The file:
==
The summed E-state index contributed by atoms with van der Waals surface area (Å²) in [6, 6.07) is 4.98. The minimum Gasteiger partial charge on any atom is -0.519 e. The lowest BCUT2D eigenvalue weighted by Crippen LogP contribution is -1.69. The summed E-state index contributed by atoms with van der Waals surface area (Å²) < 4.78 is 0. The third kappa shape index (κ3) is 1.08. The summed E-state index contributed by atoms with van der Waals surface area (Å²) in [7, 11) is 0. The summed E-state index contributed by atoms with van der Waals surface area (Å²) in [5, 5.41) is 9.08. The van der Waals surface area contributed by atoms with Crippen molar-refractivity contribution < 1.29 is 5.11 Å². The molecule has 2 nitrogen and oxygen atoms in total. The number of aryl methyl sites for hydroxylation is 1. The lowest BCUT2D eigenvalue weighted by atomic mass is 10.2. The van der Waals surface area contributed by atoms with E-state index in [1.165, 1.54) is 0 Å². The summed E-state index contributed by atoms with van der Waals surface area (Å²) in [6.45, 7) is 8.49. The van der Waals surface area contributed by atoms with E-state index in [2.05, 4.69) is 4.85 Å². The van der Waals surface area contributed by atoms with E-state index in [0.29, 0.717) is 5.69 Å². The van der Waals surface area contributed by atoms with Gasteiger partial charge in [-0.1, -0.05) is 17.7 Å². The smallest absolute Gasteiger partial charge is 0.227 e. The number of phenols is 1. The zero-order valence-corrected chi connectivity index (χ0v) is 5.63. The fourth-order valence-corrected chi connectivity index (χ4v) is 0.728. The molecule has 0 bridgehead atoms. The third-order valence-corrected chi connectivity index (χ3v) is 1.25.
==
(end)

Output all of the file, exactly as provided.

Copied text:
The summed E-state index contributed by atoms with van der Waals surface area (Å²) in [6, 6.07) is 4.98. The minimum Gasteiger partial charge on any atom is -0.519 e. The lowest BCUT2D eigenvalue weighted by Crippen LogP contribution is -1.69. The summed E-state index contributed by atoms with van der Waals surface area (Å²) < 4.78 is 0. The third kappa shape index (κ3) is 1.08. The summed E-state index contributed by atoms with van der Waals surface area (Å²) in [7, 11) is 0. The summed E-state index contributed by atoms with van der Waals surface area (Å²) in [5, 5.41) is 9.08. The van der Waals surface area contributed by atoms with Crippen molar-refractivity contribution < 1.29 is 5.11 Å². The molecule has 2 nitrogen and oxygen atoms in total. The number of aryl methyl sites for hydroxylation is 1. The lowest BCUT2D eigenvalue weighted by atomic mass is 10.2. The van der Waals surface area contributed by atoms with E-state index in [1.165, 1.54) is 0 Å². The summed E-state index contributed by atoms with van der Waals surface area (Å²) in [6.45, 7) is 8.49. The van der Waals surface area contributed by atoms with E-state index in [2.05, 4.69) is 4.85 Å². The van der Waals surface area contributed by atoms with E-state index in [0.29, 0.717) is 5.69 Å². The van der Waals surface area contributed by atoms with Gasteiger partial charge in [-0.1, -0.05) is 17.7 Å². The smallest absolute Gasteiger partial charge is 0.227 e. The number of phenols is 1. The zero-order valence-corrected chi connectivity index (χ0v) is 5.63. The fourth-order valence-corrected chi connectivity index (χ4v) is 0.728. The molecule has 0 bridgehead atoms. The third-order valence-corrected chi connectivity index (χ3v) is 1.25.